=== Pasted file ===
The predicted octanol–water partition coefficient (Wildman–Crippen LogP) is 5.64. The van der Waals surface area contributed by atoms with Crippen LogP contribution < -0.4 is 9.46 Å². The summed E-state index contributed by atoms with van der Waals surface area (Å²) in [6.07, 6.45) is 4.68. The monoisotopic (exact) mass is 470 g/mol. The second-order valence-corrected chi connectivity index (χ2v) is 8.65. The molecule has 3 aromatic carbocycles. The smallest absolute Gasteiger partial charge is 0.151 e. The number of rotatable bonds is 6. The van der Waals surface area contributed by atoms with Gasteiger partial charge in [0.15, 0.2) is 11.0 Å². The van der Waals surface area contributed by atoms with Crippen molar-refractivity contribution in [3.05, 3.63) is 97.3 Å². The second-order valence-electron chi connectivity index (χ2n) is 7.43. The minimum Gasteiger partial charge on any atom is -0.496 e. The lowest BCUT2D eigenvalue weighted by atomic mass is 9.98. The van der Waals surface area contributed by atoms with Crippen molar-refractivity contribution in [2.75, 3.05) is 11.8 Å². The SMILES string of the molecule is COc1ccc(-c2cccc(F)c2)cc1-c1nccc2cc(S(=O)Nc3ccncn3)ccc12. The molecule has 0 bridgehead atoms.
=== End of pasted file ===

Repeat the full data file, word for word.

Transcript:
The predicted octanol–water partition coefficient (Wildman–Crippen LogP) is 5.64. The van der Waals surface area contributed by atoms with Crippen LogP contribution < -0.4 is 9.46 Å². The summed E-state index contributed by atoms with van der Waals surface area (Å²) in [6.07, 6.45) is 4.68. The monoisotopic (exact) mass is 470 g/mol. The second-order valence-corrected chi connectivity index (χ2v) is 8.65. The molecule has 3 aromatic carbocycles. The smallest absolute Gasteiger partial charge is 0.151 e. The number of rotatable bonds is 6. The van der Waals surface area contributed by atoms with Gasteiger partial charge in [0.15, 0.2) is 11.0 Å². The van der Waals surface area contributed by atoms with Crippen molar-refractivity contribution in [3.05, 3.63) is 97.3 Å². The second-order valence-electron chi connectivity index (χ2n) is 7.43. The minimum Gasteiger partial charge on any atom is -0.496 e. The lowest BCUT2D eigenvalue weighted by atomic mass is 9.98. The van der Waals surface area contributed by atoms with Crippen molar-refractivity contribution in [2.75, 3.05) is 11.8 Å². The SMILES string of the molecule is COc1ccc(-c2cccc(F)c2)cc1-c1nccc2cc(S(=O)Nc3ccncn3)ccc12. The molecule has 0 bridgehead atoms.